Twelve-year-old Alliyah St. Julus, of Manchester, NH, waited most of her sixth-grade year for the chance to try out for the track team. In April 2019, when her chance had come at last, her odds for making the cut seemed long-but not for ordinary reasons.
Alliyah was born with sickle cell anemia, a genetic condition in which normally round red blood cells are C-shaped (like sickles) and susceptible to clustering in the blood vessels, preventing blood and oxygen flow to the body and causing regular episodes of sharp, often debilitating pain. These episodes are commonly known as sickle cell crises, and they can last anywhere from a few hours to a few days.
“When I have a crisis, it feels like a shark biting into me,” Alliyah says. “So terrible that I can’t get comfortable. Standing hurts. Sitting or lying down hurts. Nothing helps until it passes.”
On the first day of tryouts, Alliyah was running when she experienced another crisis. This time, the pain was focused in her knee and in her back, she says, and she had trouble breathing. “But I wasn’t going to let the pain stop me. I came back for the next day of tryouts.”
Alliyah’s mother, Geralda Marcelin, knows how remarkable it is that her daughter is even running in the first place. When Alliyah was just 7-months-old and learning to crawl, she had her first sickle cell crisis. And episodes thereafter seemed to coincide with developmental milestones. “Every time she tried something new, like crawling or walking, she had a crisis,” Geralda recalls. “And it would set her back. She would have to start all over.”
Since her very beginning, Alliyah has been in the care of a large team of pediatric specialists at CHaD, with whom she has grown up and thinks of as a second family. The complex nature of her condition, requiring regular examinations and immunizations, means that Geralda is bringing Alliyah to CHaD every few months, if not more frequently.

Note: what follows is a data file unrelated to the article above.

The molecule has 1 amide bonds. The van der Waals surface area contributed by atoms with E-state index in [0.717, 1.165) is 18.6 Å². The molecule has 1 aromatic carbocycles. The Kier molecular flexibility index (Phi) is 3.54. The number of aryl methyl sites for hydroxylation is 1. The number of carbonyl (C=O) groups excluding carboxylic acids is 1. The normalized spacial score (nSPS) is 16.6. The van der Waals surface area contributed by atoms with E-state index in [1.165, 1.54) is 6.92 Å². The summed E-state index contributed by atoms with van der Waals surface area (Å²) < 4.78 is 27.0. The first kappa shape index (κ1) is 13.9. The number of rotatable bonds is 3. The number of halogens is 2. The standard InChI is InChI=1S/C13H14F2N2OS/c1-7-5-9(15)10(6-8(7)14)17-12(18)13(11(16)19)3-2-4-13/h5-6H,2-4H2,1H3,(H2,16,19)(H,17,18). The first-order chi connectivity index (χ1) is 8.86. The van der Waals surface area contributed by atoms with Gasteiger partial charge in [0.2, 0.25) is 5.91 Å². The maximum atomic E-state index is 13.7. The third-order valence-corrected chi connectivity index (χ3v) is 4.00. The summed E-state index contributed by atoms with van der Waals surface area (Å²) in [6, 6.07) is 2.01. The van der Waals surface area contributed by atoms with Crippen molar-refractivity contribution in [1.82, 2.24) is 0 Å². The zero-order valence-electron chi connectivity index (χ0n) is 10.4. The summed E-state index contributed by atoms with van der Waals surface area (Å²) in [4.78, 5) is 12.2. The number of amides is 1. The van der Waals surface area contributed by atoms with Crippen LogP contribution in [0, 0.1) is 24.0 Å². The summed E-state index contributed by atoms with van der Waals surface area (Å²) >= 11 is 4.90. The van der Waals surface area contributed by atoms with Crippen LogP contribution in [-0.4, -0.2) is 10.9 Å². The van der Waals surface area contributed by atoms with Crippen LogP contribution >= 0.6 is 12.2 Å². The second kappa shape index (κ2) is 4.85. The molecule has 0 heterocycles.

Julie Kim, MD, PhD, in Pediatric Hematology, who has cared for Alliyah every step of the way, admires Alliyah’s and her family’s resilience. “They have always embraced the changes and made sure she stays active and keeps moving forward,” Kim says.
Kim has also known about Alliyah’s track-team aspirations, which raises some concerns—namely, the sickle cell symptoms that once confined Alliyah to a wheelchair for over a year.
Blood-flow shortage caused by sickle cell anemia can lead to bone degeneration, explaining the hip pain Alliyah began to feel when she turned 10. A treatment regimen that included medication, physical therapy and several months in a wheelchair did not crush her dreams of running.
“She doesn’t complain. She’s very responsible for her own care. She views it as her job, and has a drive to keep going,” Kim says.
The key to progress and happiness, in spite of her condition, is maintaining balance. If she stays hydrated while exerting herself, adheres to medication and gets plenty of rest, according to Kim, Alliyah can enjoy an otherwise normal life.
Another member of Alliyah’s care team, John Hollister, MD, in General Pediatrics, agrees, although he acknowledges that painful crises will follow her all her life. “But of all the kids I’ve met,” he says, “she handles them with such amazing braveness that we all feel privileged to be able to take care of her.”
The range of risks associated with sickle cell anemia, including hypertension and stroke, underscore how important it is that Alliyah, her family, care team, friends and school administrators are all communicative and cooperative.
Geralda feels at ease knowing that Alliyah’s CHaD nurses are in regular contact with her teachers and school nurses. “Things I should be stressing about, I don’t have to.”
And now that Alliyah has made the track team, her coaches are seeing that she takes responsible care of herself. “They’re making sure I don’t get dehydrated and that I take breaks when I need to,” she says.
She wants to run the 100-yard dash and compete in the high jump. The secret to her poise and determination, she says, is her family and her CHaD care team. “All my life they’ve kept me positive, and have always told me, “You’re going to get through this.”